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The story starts off as a supernatural thriller—our heroes come to a small village to learn the coal-mining business, as their uncle and guardian (who in his spare time is building an airship powered by a mixture of "petrol, radium, and theolin") owns the mine.
They apparently set off a local curse (dating from Henry VIII's seizure of the monasteries) that forbids strangers in the village, but the link of this curse to subsequent events is never explained and is soon forgotten when one of them vanishes and the other is lost in a mine cave-in.
Much better written than : the paper's "News and Gossip of The Rialto" column on 7 June 1925 notes that "Martin Lewis and Evan Thomas, of London, who aquired the world rights of an Anglo Chinese play by John and Ella Scrymgeour, have sold the American rights to the International Playhouse of New York." The paper's "Theatrical Notes" for 11 September 1925 also gives the authors' names as John and Ella Scrymgeour. Thanks to Pippa Rush, her grand-daughter, we now have some hard information. Their daughter, Ella, was baptized on 17 March 1889 at St. She was soon joined by a younger brother, Allan Ian Peter Campbell Robertson, born on 26 June 1892. It is almost certainly through her acting that she was to meet her future husband Her husband to be was Charles John Scrymsour Nichol, born at St.
Checking for information on this play we find that The International Playhouse was founded by Irma Kraft in 1925 with the object of performing plays from around the world in New York.
As soon as the action moves underground, Ms Scrymsour's deficiencies in physics become noticeable—the hero lost in the cave-in finds himself by an underground stream and throws in a piece of coal to see how deep it is!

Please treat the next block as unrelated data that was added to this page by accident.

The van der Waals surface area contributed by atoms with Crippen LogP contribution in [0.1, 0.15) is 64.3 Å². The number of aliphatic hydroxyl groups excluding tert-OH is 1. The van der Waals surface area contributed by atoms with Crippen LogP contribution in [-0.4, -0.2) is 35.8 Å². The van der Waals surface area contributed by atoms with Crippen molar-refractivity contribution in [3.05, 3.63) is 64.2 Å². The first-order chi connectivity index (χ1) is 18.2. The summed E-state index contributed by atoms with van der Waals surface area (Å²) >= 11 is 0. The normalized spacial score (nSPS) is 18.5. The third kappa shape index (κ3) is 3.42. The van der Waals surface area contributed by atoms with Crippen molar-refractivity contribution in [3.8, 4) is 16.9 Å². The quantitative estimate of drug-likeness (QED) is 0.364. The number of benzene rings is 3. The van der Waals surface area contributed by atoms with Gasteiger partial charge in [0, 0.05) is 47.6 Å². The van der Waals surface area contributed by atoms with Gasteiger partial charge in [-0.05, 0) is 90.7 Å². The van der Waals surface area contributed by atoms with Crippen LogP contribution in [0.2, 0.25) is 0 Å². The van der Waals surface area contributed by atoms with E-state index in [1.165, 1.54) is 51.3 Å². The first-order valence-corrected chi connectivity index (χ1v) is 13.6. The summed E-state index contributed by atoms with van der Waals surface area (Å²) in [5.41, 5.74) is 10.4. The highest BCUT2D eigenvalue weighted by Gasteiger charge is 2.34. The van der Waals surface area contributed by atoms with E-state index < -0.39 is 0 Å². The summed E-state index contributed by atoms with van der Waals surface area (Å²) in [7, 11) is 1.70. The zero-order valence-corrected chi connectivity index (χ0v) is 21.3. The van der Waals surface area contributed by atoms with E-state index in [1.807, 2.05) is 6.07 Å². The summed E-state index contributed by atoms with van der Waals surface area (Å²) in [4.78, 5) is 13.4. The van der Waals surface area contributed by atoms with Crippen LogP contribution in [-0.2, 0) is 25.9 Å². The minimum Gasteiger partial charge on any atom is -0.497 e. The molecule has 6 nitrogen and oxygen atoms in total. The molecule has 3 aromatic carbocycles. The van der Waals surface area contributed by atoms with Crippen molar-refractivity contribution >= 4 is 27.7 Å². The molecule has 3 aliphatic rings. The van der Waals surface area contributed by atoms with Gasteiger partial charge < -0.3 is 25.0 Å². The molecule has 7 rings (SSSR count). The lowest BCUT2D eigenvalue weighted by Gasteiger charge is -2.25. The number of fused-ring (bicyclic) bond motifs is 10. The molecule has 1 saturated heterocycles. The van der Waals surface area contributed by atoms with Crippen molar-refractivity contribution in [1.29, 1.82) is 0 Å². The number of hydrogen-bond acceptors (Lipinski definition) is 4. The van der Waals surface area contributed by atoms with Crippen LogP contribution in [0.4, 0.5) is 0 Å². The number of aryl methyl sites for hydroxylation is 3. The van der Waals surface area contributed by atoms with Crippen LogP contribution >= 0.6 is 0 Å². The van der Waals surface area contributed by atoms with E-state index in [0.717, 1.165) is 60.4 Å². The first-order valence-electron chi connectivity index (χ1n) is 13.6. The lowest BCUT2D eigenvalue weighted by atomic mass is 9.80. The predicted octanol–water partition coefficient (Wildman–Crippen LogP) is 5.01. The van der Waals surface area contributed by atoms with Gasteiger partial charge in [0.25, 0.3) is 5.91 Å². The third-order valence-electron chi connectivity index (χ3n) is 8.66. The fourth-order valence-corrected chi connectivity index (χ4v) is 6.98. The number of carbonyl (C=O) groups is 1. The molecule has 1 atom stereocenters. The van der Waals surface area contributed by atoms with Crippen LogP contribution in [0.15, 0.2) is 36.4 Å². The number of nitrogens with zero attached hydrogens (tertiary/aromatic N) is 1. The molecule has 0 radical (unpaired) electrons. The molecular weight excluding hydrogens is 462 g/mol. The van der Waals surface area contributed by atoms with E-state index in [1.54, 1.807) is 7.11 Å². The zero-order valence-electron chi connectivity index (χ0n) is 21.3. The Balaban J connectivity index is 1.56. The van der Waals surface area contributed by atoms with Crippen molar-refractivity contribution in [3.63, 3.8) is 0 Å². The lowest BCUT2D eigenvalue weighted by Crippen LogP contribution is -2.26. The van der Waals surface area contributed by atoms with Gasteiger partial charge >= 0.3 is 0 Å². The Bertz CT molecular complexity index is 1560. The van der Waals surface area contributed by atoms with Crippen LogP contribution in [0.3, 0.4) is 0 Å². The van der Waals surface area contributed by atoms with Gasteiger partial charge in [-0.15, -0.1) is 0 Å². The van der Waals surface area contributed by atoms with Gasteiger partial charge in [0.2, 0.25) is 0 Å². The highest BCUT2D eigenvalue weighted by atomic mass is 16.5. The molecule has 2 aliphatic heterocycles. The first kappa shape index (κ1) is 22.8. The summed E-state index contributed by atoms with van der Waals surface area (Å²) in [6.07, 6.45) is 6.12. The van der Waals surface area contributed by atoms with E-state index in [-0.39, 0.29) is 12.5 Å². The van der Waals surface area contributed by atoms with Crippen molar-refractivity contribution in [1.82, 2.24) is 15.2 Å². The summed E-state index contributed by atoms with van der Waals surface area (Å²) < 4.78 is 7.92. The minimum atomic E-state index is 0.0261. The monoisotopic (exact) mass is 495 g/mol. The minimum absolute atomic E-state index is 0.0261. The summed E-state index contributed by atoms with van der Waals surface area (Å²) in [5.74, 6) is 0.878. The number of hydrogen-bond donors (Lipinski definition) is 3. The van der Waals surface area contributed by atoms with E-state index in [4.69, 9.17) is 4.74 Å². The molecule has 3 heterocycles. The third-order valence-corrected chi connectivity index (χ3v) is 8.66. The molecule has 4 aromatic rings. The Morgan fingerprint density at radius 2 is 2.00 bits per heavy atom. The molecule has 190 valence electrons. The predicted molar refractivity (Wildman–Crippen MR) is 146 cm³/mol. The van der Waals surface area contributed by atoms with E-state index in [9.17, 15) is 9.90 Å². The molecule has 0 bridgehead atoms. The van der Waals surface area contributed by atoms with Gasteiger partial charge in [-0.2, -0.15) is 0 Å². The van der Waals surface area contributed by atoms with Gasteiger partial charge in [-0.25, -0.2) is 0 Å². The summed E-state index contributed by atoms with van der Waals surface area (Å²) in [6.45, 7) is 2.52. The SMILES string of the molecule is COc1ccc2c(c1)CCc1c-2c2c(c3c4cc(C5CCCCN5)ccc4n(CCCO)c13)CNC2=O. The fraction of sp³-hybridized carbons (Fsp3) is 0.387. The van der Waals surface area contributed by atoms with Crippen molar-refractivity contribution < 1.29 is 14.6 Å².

"There was a slight splash, but no sound came to tell him that it had reached the bottom".
Kraft travelled around Europe before the first season began on 5 October 1925 buying plays and the 8 June 1925 issue of the announced that "Tsu Tsan or The Bridge of Distance" was to the International's first offering after an opening at the Morosco Theatre on 28 September). Archibald Robertson died young, aged 41 in 1896, and his widow Elizabeth found work as a postmistress and stationer in Hastings All Saints, Sussex.
The cast, announced later, was led by Ullrich Haupt, Mary Newcomb, Beryl Mercer, Stephen Wright and Ray Collins. The first part of it is a standard racist pulp adventure involving two British rogues stealing a princess and a priceless jewel from a noble Chinese family in 1873—and the second part is theosophy about the karmic consequences of this adventure in 1923. Ella was born Ella Mary Campbell Robertson in Battersea, London, on 25 December 1888, the daughter of Archibald (a bank cashier) and his wife Elizabeth (nee Shearim), who had married at St. Archibald was born in Scotland, the son of a farmer, and his wife was born in Chiswick. It is said that Ella spent some of her childhood in Oban on the west coast, abandoned by her mother to spinster uncles and aunts while she remained to London with Ella's brother. Ella became an actress and, at the age of 22, in 1911, was living with her uncle John William Shearim—a boat builder, as his father was before him—in Staines, Middlesex.